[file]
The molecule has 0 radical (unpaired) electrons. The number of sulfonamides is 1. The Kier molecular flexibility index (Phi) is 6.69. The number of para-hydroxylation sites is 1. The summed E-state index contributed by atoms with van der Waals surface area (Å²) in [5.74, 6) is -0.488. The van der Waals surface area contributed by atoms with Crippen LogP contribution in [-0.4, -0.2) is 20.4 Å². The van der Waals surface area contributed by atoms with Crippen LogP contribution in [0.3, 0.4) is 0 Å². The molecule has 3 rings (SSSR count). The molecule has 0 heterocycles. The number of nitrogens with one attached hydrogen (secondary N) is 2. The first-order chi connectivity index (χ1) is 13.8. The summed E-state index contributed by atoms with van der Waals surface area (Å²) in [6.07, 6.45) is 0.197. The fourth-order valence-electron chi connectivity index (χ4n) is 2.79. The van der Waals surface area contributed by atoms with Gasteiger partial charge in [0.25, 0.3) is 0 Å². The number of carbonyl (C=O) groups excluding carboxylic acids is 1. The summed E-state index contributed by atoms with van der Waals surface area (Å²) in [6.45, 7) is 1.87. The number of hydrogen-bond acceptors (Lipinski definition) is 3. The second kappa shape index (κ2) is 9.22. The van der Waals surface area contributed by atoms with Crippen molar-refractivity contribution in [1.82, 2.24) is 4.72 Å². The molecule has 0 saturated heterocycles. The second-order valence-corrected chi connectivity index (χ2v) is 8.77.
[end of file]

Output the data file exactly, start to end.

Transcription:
The molecule has 0 radical (unpaired) electrons. The number of sulfonamides is 1. The Kier molecular flexibility index (Phi) is 6.69. The number of para-hydroxylation sites is 1. The summed E-state index contributed by atoms with van der Waals surface area (Å²) in [5.74, 6) is -0.488. The van der Waals surface area contributed by atoms with Crippen LogP contribution in [-0.4, -0.2) is 20.4 Å². The van der Waals surface area contributed by atoms with Crippen LogP contribution in [0.3, 0.4) is 0 Å². The molecule has 3 rings (SSSR count). The molecule has 0 heterocycles. The number of nitrogens with one attached hydrogen (secondary N) is 2. The first-order chi connectivity index (χ1) is 13.8. The summed E-state index contributed by atoms with van der Waals surface area (Å²) in [6.07, 6.45) is 0.197. The fourth-order valence-electron chi connectivity index (χ4n) is 2.79. The van der Waals surface area contributed by atoms with Gasteiger partial charge in [0.25, 0.3) is 0 Å². The number of carbonyl (C=O) groups excluding carboxylic acids is 1. The summed E-state index contributed by atoms with van der Waals surface area (Å²) in [6.45, 7) is 1.87. The number of hydrogen-bond acceptors (Lipinski definition) is 3. The second kappa shape index (κ2) is 9.22. The van der Waals surface area contributed by atoms with Crippen molar-refractivity contribution in [1.82, 2.24) is 4.72 Å². The molecule has 0 saturated heterocycles. The second-order valence-corrected chi connectivity index (χ2v) is 8.77.